1. Cover all wind-sensitive evergreens with two layers of burlap and secure in place with garden twine. Shrubs such as yews, dwarf Alberta (white) spruce, rhododendrons and azaleas need this protection to prevent the desiccation of tender stems and foliage from the extremely dry Canadian winter winds.
2. In parts of the country where snow cover is greater than just a few centimetres, mice and rabbit damage can he serious. Protect flowering shrubs and fruit trees (including flowering crab apples planted within the past five years) by covering the bottom one to 1-1/4 metres (three to four feet) of bark with a nontoxic organic solution such as Ropel, an excellent rodent repellent.
3. lnsulate your roses with topsoil. Mound the topsoil -- 20 to 25 centimetres (eight to 10 inches) high around the base of each rosebush. A plastic rose collar (about 40 centimetres/16 inches long and 15 centimetres/six inches high) that holds the soil in place will allow you mound it even higher to maximize the insulation value of the soil. In fall, only prune roses that are more than one metre (3-1/2 feet) tall. Cut these down to one metre to prevent the tall branchesfrom being broken by strong winter winds.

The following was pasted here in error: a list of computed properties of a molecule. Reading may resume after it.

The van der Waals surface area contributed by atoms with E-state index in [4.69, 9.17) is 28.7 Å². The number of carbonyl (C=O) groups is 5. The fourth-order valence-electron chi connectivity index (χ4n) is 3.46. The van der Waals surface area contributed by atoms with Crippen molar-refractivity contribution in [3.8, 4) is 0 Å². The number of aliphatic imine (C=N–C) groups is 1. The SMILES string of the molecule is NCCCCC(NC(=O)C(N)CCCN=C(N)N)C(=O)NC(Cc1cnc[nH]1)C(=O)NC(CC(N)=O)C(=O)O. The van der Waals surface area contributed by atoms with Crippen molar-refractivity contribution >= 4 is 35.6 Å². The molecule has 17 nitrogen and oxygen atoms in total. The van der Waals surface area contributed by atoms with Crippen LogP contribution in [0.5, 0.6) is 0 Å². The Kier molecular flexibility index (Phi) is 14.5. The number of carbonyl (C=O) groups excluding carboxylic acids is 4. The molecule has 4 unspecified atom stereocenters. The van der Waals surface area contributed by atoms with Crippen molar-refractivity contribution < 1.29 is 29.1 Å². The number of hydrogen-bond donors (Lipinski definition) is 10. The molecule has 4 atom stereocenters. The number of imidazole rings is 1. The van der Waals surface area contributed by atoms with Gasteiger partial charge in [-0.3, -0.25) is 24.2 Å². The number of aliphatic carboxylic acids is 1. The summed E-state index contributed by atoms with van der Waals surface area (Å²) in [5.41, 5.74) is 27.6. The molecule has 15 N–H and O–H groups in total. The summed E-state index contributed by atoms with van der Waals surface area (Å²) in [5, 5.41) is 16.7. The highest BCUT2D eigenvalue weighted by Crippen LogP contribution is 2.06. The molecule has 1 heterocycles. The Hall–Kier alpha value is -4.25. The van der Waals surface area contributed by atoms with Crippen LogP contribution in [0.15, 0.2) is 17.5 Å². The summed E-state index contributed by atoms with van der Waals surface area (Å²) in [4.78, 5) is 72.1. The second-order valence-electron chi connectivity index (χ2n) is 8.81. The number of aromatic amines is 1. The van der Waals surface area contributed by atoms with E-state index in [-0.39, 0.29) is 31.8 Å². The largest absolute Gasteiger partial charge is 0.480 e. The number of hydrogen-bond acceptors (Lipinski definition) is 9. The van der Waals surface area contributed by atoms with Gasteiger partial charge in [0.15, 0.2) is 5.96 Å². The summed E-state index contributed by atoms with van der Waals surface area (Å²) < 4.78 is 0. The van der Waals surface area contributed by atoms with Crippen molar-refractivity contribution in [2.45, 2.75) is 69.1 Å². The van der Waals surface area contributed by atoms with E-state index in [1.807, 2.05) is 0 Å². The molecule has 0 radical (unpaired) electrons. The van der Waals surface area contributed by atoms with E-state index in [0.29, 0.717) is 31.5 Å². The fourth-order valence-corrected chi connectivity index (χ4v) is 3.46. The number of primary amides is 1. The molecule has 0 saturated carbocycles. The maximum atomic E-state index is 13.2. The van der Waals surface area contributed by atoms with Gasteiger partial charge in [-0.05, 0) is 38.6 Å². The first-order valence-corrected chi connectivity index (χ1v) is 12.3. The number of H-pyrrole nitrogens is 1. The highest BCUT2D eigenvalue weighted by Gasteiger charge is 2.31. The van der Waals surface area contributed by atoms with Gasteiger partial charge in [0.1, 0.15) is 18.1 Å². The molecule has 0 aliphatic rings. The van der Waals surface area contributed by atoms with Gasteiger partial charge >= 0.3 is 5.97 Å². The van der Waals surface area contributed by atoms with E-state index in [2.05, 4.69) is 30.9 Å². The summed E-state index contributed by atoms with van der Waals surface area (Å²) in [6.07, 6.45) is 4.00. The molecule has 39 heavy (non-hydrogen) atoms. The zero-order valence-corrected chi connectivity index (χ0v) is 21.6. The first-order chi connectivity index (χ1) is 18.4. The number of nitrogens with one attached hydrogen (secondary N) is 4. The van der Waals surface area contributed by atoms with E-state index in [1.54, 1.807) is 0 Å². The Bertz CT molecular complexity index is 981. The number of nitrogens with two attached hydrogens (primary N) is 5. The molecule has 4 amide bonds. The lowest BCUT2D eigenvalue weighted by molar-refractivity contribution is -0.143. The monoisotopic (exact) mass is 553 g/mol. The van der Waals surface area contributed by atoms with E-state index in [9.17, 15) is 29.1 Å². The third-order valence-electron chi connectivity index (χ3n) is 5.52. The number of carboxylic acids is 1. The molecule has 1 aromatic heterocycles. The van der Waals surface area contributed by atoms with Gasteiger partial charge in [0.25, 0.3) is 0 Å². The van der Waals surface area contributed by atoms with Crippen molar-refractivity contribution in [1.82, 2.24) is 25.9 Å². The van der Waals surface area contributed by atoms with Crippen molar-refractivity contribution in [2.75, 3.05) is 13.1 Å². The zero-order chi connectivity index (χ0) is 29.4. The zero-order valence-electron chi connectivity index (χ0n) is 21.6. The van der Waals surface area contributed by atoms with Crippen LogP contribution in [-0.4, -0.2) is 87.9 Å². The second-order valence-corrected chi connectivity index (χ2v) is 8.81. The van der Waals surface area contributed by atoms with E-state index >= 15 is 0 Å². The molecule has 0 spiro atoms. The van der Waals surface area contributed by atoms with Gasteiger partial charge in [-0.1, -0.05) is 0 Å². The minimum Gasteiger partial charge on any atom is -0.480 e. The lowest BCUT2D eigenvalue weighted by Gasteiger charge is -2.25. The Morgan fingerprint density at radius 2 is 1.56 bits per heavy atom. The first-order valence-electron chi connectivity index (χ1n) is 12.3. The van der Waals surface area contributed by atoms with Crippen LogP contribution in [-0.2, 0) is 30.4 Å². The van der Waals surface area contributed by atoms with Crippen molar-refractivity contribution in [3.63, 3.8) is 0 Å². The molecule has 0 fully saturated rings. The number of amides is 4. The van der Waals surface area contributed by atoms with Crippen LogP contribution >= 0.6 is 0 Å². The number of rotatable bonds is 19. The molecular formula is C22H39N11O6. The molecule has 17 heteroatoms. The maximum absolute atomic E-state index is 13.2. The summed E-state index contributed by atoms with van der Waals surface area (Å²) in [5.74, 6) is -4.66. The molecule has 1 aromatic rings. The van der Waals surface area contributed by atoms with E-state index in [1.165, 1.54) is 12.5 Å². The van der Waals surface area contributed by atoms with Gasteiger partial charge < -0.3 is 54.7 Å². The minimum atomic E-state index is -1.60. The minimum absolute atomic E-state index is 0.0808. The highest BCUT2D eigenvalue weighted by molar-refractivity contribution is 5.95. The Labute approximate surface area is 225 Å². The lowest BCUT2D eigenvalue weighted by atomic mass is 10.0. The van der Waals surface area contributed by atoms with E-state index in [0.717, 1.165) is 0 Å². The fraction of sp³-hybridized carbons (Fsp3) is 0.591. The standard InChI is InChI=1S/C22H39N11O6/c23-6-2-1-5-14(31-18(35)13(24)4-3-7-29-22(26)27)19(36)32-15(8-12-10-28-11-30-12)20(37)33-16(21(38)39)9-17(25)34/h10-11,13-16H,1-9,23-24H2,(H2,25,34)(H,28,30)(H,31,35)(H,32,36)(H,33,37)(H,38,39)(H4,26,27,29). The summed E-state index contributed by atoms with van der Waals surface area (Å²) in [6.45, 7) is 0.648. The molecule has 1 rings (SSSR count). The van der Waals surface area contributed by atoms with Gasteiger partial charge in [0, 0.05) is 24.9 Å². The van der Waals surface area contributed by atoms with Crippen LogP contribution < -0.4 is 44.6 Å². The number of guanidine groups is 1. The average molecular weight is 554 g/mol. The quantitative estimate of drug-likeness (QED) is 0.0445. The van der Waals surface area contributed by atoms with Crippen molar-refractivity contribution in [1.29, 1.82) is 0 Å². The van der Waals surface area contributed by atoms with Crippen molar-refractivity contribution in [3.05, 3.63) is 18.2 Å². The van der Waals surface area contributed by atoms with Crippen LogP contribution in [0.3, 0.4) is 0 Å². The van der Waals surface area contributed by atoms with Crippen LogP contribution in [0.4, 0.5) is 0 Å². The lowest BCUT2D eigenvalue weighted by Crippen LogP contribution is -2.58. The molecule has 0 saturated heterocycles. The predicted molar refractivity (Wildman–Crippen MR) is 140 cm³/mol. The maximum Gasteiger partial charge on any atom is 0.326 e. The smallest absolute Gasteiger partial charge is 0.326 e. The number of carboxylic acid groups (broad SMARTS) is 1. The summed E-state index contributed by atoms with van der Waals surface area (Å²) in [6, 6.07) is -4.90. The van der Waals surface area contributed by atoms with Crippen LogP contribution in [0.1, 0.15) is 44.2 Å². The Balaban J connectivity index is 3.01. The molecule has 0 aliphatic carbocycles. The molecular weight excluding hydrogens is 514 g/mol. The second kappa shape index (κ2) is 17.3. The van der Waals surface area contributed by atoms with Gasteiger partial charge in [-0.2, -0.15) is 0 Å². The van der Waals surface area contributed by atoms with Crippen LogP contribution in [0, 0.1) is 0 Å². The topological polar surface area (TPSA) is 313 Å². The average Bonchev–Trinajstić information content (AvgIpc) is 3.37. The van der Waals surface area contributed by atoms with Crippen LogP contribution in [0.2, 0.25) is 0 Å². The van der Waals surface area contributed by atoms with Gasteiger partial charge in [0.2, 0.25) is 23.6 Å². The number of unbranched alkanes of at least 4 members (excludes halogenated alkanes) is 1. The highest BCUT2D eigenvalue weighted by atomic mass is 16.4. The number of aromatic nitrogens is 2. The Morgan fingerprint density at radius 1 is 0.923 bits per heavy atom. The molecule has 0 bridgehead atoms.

4. Fill your compost bin or build a compost pile using spent annual flower plants and vegetables and leaves. Layer the leaves 12 to 15 centimetres (five to six inches) thick, alternating with a 12- to 15-centimetre layer of green material (plants, grass clippings or kitchen waste).
5. ln areas where snow accumulations are greater than 60 centimetres (two feet), protect permanent foundation evergreens up to 1.5 metres (five feet) tall from snow damage by constructing a plywood teepee over each plant. For easy storage, hinge the teepee at the top.